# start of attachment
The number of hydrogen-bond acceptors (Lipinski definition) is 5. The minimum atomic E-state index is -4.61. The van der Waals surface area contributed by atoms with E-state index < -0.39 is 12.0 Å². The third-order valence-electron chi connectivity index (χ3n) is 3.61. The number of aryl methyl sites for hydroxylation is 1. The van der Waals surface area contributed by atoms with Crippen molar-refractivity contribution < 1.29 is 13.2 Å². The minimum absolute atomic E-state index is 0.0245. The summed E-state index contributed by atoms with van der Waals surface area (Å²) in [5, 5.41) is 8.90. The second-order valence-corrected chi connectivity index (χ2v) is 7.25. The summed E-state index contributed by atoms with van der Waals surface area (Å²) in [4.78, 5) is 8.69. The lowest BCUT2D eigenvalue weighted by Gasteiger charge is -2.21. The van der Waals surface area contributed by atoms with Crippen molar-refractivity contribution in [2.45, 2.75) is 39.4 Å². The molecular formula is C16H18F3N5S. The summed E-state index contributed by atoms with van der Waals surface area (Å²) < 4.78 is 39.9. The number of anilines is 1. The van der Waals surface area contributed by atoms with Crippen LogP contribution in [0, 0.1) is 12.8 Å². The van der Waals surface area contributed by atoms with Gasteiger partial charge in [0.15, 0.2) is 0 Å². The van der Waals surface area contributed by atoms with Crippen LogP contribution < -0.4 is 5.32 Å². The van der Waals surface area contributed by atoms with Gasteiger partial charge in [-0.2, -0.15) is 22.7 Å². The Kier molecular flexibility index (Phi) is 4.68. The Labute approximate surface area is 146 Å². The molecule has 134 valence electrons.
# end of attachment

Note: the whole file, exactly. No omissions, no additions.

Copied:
The number of hydrogen-bond acceptors (Lipinski definition) is 5. The minimum atomic E-state index is -4.61. The van der Waals surface area contributed by atoms with E-state index < -0.39 is 12.0 Å². The third-order valence-electron chi connectivity index (χ3n) is 3.61. The number of aryl methyl sites for hydroxylation is 1. The van der Waals surface area contributed by atoms with Crippen molar-refractivity contribution < 1.29 is 13.2 Å². The minimum absolute atomic E-state index is 0.0245. The summed E-state index contributed by atoms with van der Waals surface area (Å²) in [5, 5.41) is 8.90. The second-order valence-corrected chi connectivity index (χ2v) is 7.25. The summed E-state index contributed by atoms with van der Waals surface area (Å²) in [4.78, 5) is 8.69. The lowest BCUT2D eigenvalue weighted by Gasteiger charge is -2.21. The van der Waals surface area contributed by atoms with Crippen molar-refractivity contribution in [2.45, 2.75) is 39.4 Å². The molecular formula is C16H18F3N5S. The summed E-state index contributed by atoms with van der Waals surface area (Å²) < 4.78 is 39.9. The number of anilines is 1. The van der Waals surface area contributed by atoms with Crippen LogP contribution in [0, 0.1) is 12.8 Å². The van der Waals surface area contributed by atoms with Gasteiger partial charge in [0.15, 0.2) is 0 Å². The van der Waals surface area contributed by atoms with Crippen LogP contribution < -0.4 is 5.32 Å². The van der Waals surface area contributed by atoms with Gasteiger partial charge in [-0.2, -0.15) is 22.7 Å². The Kier molecular flexibility index (Phi) is 4.68. The Labute approximate surface area is 146 Å². The molecule has 134 valence electrons.